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On September 30, 2020, U.S. Consumer Product Safety Commission (CPSC) published a Briefing Package that summarizes potential updates to the 16 CFR part 1610 rule and responds to comments received on the 2019 Request for Information (RFI) about possible exemptions from testing and other changes to 16 CFR part 1610.

SAFEGUARDS | SoftlinesNO. 154/20

 SG 15420 Sportswear

In April 2019, the CPSC issued a Request for Information (RFI) seeking information about possible exemption of spandex from testing under the Standard for the Flammability of Clothing Textiles at 16 CFR 1610 as well as information about the equipment and procedures specified in the standard and possible ways to update those provisions to reduce the burdens associated with the testing requirements. 

Recently, the CPSC published a “Briefing Package – Status Update: 16 CFR Part 1610 Rule Update and Final Action for Exempting Spandex from Testing” to address comments received from the 2019 RFI on several potential revisions to the standard. 

Industry members requested that the Commission add spandex to the list of exempted fibers in 16 CFR part 1610.1(d), however, after review from the Commission staff, it was concluded that the spandex data provided from the RFI  does not provide a sufficient body of results to justify an exemption from flammability testing for the various types of spandex-containing products that would be subject to an exemption. Some research even suggested that spandex may increase the burning behavior of fabrics. Therefore, Commission staff does not recommend exempting spandex from 16 CFR part 1610 flammability testing at this time. Commission staff will continue to collect and develop sufficient data to do a complete flammability analysis of spandex.

Based on the comments received from RFI, CPSC staff recommends pursuing testing to identify potential alternatives to update equipment and procedures in the standard that are no longer available or need clarifying and pursuing rulemaking to propose updates. Commission staff recommends additional testing and analysis to determine appropriate updates for the stop thread, refurbishing, and test code requirements. Depending on the results, staff may recommend issuing a notice of proposed rulemaking (NPR) in the future to update these requirements.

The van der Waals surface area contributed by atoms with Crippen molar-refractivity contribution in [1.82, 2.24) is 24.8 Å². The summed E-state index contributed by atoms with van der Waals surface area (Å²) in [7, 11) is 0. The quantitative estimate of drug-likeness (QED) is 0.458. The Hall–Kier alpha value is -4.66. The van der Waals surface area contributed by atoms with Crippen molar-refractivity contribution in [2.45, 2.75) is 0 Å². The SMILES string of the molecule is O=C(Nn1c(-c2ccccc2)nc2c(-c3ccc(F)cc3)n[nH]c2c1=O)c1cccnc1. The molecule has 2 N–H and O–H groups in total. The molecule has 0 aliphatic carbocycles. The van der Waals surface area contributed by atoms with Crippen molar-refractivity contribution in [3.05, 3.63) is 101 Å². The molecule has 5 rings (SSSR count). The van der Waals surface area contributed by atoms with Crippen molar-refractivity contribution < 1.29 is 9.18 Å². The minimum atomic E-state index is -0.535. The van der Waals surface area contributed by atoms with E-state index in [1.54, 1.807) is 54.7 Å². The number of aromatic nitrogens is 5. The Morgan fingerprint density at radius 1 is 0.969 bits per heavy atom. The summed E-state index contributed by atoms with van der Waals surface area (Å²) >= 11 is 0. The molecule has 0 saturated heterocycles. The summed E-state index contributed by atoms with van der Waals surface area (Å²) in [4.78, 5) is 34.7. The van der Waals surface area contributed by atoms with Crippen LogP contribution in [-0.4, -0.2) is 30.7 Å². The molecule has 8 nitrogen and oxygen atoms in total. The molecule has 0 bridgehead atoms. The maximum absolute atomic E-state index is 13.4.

• Stop Thread – the stop thread requirements have generated confusion about the appropriate thread to use and the thread CPSC has used, which complies with the standard, is no longer identifiable on the market. Accordingly, clarifying and updating the requirement would provide for more consistent testing and results.
  • Refurbishing (laundering and dry-cleaning) – the required refurbishing equipment, including dry-cleaning solvent and washing machines, have limited availability, or are being phased out; so suitable replacements should be identified that are readily available.
  • Burn Code Clarification – the test result codes for raised surface fabrics are unclear, and need to be clarified for industry members to use properly and effectively.

The Standard for the Flammability of Clothing Textiles -16 CFR part 1610 applies to all clothing textiles and fabrics used or intended for use as clothing textiles and aims to reduce the risk of injury or death by prohibiting the use of dangerously flammable clothing textiles. The regulation provides testing requirements, establishes three classes of flammability, sets out the criteria for classifying textiles and prohibits the use of textiles that exhibit rapid and intense burning.

The standard exempts certain fabrics from testing based on consistent acceptable results that do not exhibit rapid and intense burning behaviours when tested in accordance with the standard. There are plain surface fabrics, regardless of fiber content, weighing 2.6 ounces per square yard or more; and all fabrics, both plain surface and raised-fiber surface textiles, regardless of weight, made entirely from any of the following fibers or entirely from a combination of the following fibers: acrylic, modacrylic, nylon, olefin, polyester and wool.

Reference

[1] CPSC Briefing Package – Status Update: 16 CFR Part 1610 Rule Update and Consideration for Adding Spandex Fibers to the List of Currently Exempted Fibers from Testing

SGS Global Softlines has an extensive network of over 40 laboratories worldwide, with a strong team of committed professionals from multi-disciplinary backgrounds. Our internationally accredited state-of-the-art testing laboratories offer a comprehensive range of physical, chemical and functional testing services for components, materials and finished products. We help your company ensure quality, performance and compliance with international, industrial and regulatory standards worldwide. Discover more at www.sgs.com/softlines.

For enquiries, please contact: 

Louann Spirito
Consumer and Retail — Softlines
US & Canada Softlines Business Head
t: +1 973 461 7919

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